Chicks are covered in a dark brown fluffy down.


The diet of the Tasmanian Native-hen is mostly made up of grass shoots and the leaves of low herbs which it grazes during daylight hours. Birds will also eat insects, seeds and orchard fruit. The species has a reputation among farmers as an agricultural pest. The damage to agriculture was extensively studied in the 1960s by M Ridpath and G Meldrum, who found that although there is some damage to crops, rabbits were responsible for more damage. Many beliefs held by farmers about damage to crops were found to be unlikely, with damage probably caused by other species.

The Tasmanian Native-hen is a secondary grazer, meaning that it depends on other species to keep grass swards low and with fresh shoots.

Before European settlement in Tasmania, the cleared spaces required for feeding would probably have been provided by Indigenous burning of grasslands to provide feeding grounds for mammals, which would be hunted for food.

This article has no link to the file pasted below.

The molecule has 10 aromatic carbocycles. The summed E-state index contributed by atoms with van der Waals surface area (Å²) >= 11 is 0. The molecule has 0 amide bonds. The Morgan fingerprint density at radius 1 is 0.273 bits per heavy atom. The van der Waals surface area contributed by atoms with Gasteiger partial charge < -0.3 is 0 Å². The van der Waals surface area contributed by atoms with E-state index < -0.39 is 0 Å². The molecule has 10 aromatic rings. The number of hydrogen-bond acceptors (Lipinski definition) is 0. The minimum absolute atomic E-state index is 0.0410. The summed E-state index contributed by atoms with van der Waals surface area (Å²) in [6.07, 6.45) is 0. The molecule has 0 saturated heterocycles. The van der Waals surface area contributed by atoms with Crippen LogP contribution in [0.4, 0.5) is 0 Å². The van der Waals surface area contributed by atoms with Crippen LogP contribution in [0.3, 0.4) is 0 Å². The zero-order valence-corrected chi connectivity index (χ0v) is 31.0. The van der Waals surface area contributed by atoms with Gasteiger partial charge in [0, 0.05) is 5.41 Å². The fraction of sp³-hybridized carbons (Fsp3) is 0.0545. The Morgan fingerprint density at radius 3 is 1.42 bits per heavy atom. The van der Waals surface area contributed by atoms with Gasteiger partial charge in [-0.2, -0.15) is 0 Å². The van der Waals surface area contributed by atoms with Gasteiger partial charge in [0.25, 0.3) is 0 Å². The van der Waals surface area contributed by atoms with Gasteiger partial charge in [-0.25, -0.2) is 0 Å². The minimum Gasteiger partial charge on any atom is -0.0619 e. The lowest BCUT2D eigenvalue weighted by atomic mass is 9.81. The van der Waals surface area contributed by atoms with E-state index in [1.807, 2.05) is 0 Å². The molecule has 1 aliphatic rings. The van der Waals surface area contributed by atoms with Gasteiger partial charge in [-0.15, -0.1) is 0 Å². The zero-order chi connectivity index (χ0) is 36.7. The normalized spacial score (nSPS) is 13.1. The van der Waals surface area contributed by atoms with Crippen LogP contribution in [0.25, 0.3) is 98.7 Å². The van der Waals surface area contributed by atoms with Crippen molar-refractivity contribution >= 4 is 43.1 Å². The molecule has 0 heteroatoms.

The expansion of these cleared grassy areas, and the introduction of rabbits, has provided greater food sources and consequently greater numbers of the species within its range.



Conservation status and threats

The Tasmanian Native-hen is currently classified as a species of least concern by the IUCN. Although there is a healthy population size and no significant falls have been measured, there is concern about the recent introduction of the red fox to Tasmania and the possible impact that it will have on this and other species.

As of 15 August 2007 the Tasmanian Native-hen was listed as protected under Tasmanian legislation. Prior to this the Tasmanian Native-hen was one of only four native birds that had no legal protection outside national parks and other reserves in the state of Tasmania – the last of Tasmania’s 12 endemic bird species with this dubious status.

The three remaining unprotected native species are the Forest Raven, the Great Cormorant and the Little Pied Cormorant. All other native Tasmanian birds are listed as protected under the state’s Nature Conservation Act 2002.